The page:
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A close friend of mine who is an English teacher has recently been taking her class through the well-known story by Robert Louis Stevenson, “Dr Jekyll and Mr Hyde”.  When she told me about this I had to admit that I had never read it.  But like a large number of English-speaking people I was very much accustomed to the idea of someone being described as “a bit of a Jekyll and Hyde character”, meaning that they have two sides to them: the good and the bad, the nice and the nasty.  I tracked down a copy of the book and read it.

One problem with picking up this book is that if you are used to the way the fundamental plot has been treated on TV, on film and even in “Tom and Jerry” cartoons, you approach the story expecting a trail of murder, blood and gore similar to the one left by Jack the Ripper!  But it is not so.  Dr Jekyll does indeed transform himself into the cruel Mr Hyde, but only one murder is committed, almost by accident, and Dr Jekyll spends the rest of the tale trying to make sure that it doesn’t happen again.  You even feel slightly sorry for him.  If he was caught in this day and age I suspect a clever lawyer would manage to “get him off” with a manslaughter charge, anyway.

So the story in its original form is not very long, and it would probably need some embellishment (and the insertion of a female lead role!) to turn it into a satisfactory modern film script.  This doesn’t stop it from being a classic, a well-written reflection on the way that human characteristics tend to pull us in different directions and on the fact that we all have both darker and lighter sides to our personalities.  But so what?  It’s a good and entertaining story, perhaps we need say no more than that.  But in the heart of the story – the moment that things start to go seriously wrong – we see Dr Jekyll losing control.  He starts off thinking that his secret potion is a toy.  It will let him go out onto the streets, unrecognised, and do things and go places he wouldn’t otherwise dare.  But allowing his dark side to have free reign makes it more and more difficult for his other, normal side to regain the upper hand.  He ends up not being able, literally, to help himself.  The first act in all this, however, was carried out by his “normal” self.  He did it by choice.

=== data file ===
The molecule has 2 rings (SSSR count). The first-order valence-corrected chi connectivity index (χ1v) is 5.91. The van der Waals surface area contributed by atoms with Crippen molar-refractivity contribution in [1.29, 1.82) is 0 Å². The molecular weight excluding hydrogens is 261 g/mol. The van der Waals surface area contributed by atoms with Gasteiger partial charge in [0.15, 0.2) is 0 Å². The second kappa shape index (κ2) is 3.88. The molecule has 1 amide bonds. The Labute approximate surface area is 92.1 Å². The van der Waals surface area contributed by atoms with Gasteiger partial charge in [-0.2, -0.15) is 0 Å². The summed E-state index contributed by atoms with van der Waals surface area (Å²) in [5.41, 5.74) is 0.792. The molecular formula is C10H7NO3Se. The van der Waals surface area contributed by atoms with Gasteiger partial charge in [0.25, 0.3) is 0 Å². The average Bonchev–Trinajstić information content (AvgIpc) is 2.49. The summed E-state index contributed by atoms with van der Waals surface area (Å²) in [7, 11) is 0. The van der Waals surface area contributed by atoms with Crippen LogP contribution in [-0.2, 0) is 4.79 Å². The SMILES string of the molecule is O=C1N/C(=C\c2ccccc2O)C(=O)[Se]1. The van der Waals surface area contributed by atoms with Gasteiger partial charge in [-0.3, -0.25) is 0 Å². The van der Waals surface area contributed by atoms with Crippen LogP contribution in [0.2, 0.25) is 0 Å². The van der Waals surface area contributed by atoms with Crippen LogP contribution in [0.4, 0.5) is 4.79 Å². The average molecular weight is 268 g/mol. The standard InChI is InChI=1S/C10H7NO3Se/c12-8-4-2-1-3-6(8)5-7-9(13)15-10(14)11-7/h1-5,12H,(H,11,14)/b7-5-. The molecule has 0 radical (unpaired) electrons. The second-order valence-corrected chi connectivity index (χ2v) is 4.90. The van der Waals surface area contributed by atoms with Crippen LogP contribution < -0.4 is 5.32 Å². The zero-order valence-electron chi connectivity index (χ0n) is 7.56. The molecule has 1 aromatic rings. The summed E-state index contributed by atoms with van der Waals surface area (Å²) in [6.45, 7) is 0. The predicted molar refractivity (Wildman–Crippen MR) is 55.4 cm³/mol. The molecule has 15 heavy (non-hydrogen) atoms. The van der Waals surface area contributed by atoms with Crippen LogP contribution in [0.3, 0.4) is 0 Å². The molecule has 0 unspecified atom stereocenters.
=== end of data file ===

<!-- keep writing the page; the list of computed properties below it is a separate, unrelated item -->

When people in the Christian Church get together to talk about God and his relationship with humanity, sooner or later they come round to the topic of choice, and “free will”.  In a Christian context these subjects will be brought up when we discuss the extent to which God “means” things to happen, or “means” people to do things.  Sometimes in reaction to news of dreadful things happening in the world.  “If God is good, why has there been an earthquake in Iran ?” or “if God is all-loving, why does he allow a Fred West or a Harold Shipman?” 

My reaction at these times is that God no more “means” people like Shipman or West to kill other people than he “means” someone to be run over on the road, to suffer from cancer or to be struck by lightning.  I believe that he loves his creation – all that he has brought into being.  But I also believe that he loves his creation enough not to want to control it.  Like a loving parent he gives us plenty of good advice, but then lets us control our own lives.  He lets nature find its balance.  When nature loses its equilibrium we sometimes get earthquakes and eruptions.  And when some people fail to balance their own personalities (sometimes intentionally, but sometimes because of psychiatric problems) we all too often get violence, and sometimes we get murderers.

Like a tightrope-walker who throws his pole away, Dr Jekyll thought he could control things.  Actually he failed to keep his balance.  We are all Dr Jekyll.  Perhaps Stevenson’s tale can act as a warning not to go looking for Mr Hyde.

 (c) Copyright Bill Young 2004